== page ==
Before they veered into hoary Doors-y blues-rock on Electric (the band‘s third album from 1987, featuring the preposterous Love Removal Machine), Bradford boys The Cult were more into deeply romanticised goth-flavoured indie alternatives on albums like Dreamtime and their triumphant sophomore set, 1985‘s Love. Ready for Sanctuary?
With Ian Astbury’s swagger (somewhere between Bowie*, Freddie Mercury and Jim Morrison) and blond Billy Duffy’s guitar prowess, The Cult possessed a talented core to work their emotional and melancholy alchemy. The blistering and breathless stomp of She Sells Sanctuary, the first of three hit singles from second LP Love, was the undisputed breakthrough for the band. It’s a hard-charging rocker practically dripping with testosterone. It’s very clear what kind of sanctuary the singer is seeking to relieve the pressures of everyday existence. Sun, sea and… sangria, perhaps?
”What‘s the song about? Sex. Plain and simple, it‘s about sex. I‘ve had sex and I‘m very proud of that fact,” said Ian Astbury, with a straight face in 1994. In a 2012 A.V. Club interview with Will Harris, the frontman was a little less braggart:
“She Sells Sanctuary was probably referring to the power of finding solitude in a woman’s arms and the matriarchal energy, whether it be an actual physical person or in a spiritual sense, the greatest matriarch, and thinking of the cosmos as a female energy rather than a male energy. These are archetypal things I was picking up from discovering things like Joseph Campbell and Buffy Sainte-Marie or even Jim Morrison.”
Duffy opens with stands of psychedelic guitar and plays a searing riff throughout the song, with an acoustic rhythm guitar providing the foundation along with Jamie Stewart’s bass and Nigel Preston’s drums (it was the last recording with the band for Preston, who was unceremoniously fired soon after).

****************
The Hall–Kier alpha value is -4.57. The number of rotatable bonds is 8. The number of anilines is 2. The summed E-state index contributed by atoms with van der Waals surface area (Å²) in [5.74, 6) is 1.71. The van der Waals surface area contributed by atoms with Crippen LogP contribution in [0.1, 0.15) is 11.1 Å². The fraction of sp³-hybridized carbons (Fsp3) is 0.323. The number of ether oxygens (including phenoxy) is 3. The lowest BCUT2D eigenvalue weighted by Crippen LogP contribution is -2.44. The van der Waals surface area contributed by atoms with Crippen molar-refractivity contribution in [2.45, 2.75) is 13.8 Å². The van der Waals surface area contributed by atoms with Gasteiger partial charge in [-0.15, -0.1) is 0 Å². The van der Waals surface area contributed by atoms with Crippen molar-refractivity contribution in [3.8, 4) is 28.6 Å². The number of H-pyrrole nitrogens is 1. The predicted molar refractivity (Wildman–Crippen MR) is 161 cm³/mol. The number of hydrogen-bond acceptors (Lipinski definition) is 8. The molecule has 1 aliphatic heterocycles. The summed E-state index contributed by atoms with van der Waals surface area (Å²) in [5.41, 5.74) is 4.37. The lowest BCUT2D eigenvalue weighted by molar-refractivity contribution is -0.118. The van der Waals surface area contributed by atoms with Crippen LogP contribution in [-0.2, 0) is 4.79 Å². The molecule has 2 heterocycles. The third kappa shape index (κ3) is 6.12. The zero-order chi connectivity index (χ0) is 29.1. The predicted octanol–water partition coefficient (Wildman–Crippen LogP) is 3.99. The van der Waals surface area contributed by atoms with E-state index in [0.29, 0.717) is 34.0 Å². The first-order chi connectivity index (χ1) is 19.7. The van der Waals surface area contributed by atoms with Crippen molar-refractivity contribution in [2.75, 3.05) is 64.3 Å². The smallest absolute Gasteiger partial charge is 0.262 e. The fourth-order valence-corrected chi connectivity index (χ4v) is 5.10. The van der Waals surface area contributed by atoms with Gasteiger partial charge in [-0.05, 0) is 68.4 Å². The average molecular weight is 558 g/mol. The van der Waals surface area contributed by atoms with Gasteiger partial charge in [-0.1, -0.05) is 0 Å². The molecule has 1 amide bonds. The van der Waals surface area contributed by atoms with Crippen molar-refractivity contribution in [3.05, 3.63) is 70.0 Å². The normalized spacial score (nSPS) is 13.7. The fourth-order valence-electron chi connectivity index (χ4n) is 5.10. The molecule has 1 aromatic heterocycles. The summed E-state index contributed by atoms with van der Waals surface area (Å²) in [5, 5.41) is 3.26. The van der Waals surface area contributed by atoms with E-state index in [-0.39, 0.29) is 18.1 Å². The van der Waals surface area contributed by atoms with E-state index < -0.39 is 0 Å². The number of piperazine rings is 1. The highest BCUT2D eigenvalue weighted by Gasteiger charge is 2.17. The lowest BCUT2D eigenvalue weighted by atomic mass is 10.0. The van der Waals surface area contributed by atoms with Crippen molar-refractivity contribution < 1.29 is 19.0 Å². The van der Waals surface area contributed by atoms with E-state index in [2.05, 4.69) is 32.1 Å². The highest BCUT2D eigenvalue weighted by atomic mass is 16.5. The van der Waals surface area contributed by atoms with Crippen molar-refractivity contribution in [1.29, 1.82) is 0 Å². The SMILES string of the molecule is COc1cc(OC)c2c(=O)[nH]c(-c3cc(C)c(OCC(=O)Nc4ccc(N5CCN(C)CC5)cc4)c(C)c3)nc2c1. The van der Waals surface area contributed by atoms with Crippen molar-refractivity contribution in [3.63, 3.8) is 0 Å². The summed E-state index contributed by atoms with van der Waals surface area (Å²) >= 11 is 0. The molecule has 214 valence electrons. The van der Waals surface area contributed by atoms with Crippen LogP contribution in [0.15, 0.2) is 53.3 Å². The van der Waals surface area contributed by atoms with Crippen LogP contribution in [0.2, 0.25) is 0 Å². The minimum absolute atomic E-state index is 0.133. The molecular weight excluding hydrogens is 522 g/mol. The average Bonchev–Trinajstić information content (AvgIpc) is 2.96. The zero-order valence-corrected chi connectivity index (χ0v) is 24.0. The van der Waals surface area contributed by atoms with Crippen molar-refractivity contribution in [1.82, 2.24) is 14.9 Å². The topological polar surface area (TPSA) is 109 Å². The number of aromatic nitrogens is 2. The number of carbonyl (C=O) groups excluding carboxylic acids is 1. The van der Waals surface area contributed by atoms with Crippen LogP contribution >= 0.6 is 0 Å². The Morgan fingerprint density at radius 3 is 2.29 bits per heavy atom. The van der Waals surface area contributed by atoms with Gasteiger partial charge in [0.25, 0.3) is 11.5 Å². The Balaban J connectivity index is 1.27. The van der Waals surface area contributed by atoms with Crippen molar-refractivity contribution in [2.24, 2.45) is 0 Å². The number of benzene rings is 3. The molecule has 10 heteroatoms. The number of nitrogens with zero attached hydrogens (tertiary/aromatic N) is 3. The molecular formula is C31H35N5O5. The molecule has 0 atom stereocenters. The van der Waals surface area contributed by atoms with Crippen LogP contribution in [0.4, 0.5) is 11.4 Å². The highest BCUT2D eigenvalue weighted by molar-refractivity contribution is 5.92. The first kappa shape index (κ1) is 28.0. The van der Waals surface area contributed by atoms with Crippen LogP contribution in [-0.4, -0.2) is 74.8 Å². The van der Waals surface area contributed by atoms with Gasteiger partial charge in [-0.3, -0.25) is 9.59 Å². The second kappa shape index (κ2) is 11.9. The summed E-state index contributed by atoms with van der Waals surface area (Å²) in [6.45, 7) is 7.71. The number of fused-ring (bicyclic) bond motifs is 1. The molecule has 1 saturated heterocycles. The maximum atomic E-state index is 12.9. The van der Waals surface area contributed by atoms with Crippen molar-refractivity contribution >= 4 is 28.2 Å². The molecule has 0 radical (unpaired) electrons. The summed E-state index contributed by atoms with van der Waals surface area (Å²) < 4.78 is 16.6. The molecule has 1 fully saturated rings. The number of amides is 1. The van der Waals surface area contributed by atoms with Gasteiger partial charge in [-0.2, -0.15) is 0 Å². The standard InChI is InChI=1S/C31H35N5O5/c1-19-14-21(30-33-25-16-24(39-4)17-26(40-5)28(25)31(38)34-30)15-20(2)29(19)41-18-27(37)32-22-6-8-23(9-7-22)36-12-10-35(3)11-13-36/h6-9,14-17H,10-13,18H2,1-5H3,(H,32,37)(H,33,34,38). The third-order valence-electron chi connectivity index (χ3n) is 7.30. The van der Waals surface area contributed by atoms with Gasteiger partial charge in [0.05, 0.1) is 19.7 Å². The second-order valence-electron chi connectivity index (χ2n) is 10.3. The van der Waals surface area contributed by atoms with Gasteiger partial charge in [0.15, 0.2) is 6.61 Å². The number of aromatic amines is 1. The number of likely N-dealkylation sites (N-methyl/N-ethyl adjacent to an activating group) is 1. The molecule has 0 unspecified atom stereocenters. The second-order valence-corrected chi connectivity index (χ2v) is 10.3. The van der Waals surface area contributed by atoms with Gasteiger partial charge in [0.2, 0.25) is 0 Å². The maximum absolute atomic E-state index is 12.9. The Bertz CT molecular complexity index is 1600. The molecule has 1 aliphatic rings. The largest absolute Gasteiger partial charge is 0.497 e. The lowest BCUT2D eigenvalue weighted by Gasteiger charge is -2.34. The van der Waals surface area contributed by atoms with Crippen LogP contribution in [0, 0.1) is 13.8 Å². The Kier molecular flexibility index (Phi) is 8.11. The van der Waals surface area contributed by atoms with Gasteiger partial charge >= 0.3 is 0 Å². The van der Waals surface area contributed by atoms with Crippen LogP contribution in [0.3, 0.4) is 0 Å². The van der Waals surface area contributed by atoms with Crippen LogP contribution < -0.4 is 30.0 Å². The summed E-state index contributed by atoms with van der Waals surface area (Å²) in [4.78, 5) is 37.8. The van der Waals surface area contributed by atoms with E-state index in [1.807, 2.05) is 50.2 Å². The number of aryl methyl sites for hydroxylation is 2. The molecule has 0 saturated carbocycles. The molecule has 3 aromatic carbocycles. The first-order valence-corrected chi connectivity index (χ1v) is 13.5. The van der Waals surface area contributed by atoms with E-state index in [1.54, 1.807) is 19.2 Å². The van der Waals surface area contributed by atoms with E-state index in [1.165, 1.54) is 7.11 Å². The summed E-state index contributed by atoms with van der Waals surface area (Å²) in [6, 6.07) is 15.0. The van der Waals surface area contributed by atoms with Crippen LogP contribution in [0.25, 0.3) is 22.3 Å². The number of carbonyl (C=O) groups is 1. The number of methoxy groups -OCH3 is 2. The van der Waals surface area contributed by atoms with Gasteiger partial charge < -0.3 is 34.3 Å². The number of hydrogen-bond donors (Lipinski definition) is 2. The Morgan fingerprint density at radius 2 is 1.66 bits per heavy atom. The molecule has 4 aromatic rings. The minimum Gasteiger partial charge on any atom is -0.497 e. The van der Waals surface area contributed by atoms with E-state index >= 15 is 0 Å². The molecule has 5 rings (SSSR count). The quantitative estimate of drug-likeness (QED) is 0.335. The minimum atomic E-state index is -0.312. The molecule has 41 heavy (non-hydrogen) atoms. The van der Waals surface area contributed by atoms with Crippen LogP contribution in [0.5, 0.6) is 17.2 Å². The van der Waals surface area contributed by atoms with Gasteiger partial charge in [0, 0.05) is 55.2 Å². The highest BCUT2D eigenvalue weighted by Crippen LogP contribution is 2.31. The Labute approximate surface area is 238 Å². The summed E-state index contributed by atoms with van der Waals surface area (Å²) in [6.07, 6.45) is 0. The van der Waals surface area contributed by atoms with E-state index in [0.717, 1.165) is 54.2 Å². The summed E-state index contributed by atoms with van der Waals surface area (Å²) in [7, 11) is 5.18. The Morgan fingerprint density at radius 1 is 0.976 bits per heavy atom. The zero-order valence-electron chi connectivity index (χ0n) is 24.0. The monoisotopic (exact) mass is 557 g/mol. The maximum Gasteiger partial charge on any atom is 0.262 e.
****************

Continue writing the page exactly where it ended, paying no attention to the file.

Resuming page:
Astbury’s voice is as potent as usual, his blood red and hot coursing through his veins as he contemplates the object of his lust: “The fire in your eyes / Keeps me alive / I’m sure in her you’ll find / The sanctuary!”
SSS hit No. 15 on the UK singles chart in July and August of 1985, the Cult’s second-highest placement behind 1987’s less good Lil’ Devil which reached eleven, though it doesn’t have anything like the legs of Sanctuary.
The Cult opened for the Dame at the Paris stop of the Glass Spider tour, of whom Duffy recalls, “Bowie was an omnipresent god in the UK long before he blew up in America. He was like a huge underground star, which was bizarre because in England he was literally as big as you could get. He sort of helped shape and push boundaries in the UK in the early ’70s.”
*Name-drop alert: Ian Astbury also was a Bowie fan, acknowledging that the Dame “served as one of the most formative teachers in my life.” Shame that didn’t extend to personal space as, in 1995, Ian clumsily walked into this writer and knocked my drink over me backstage at one of David’s Outside shows at Wembley Arena. He was most apologetic (though, cringily, he said “Sos!” instead of sorry) but didn’t offer to get me a replacement, even though it was a free bar. The rotter.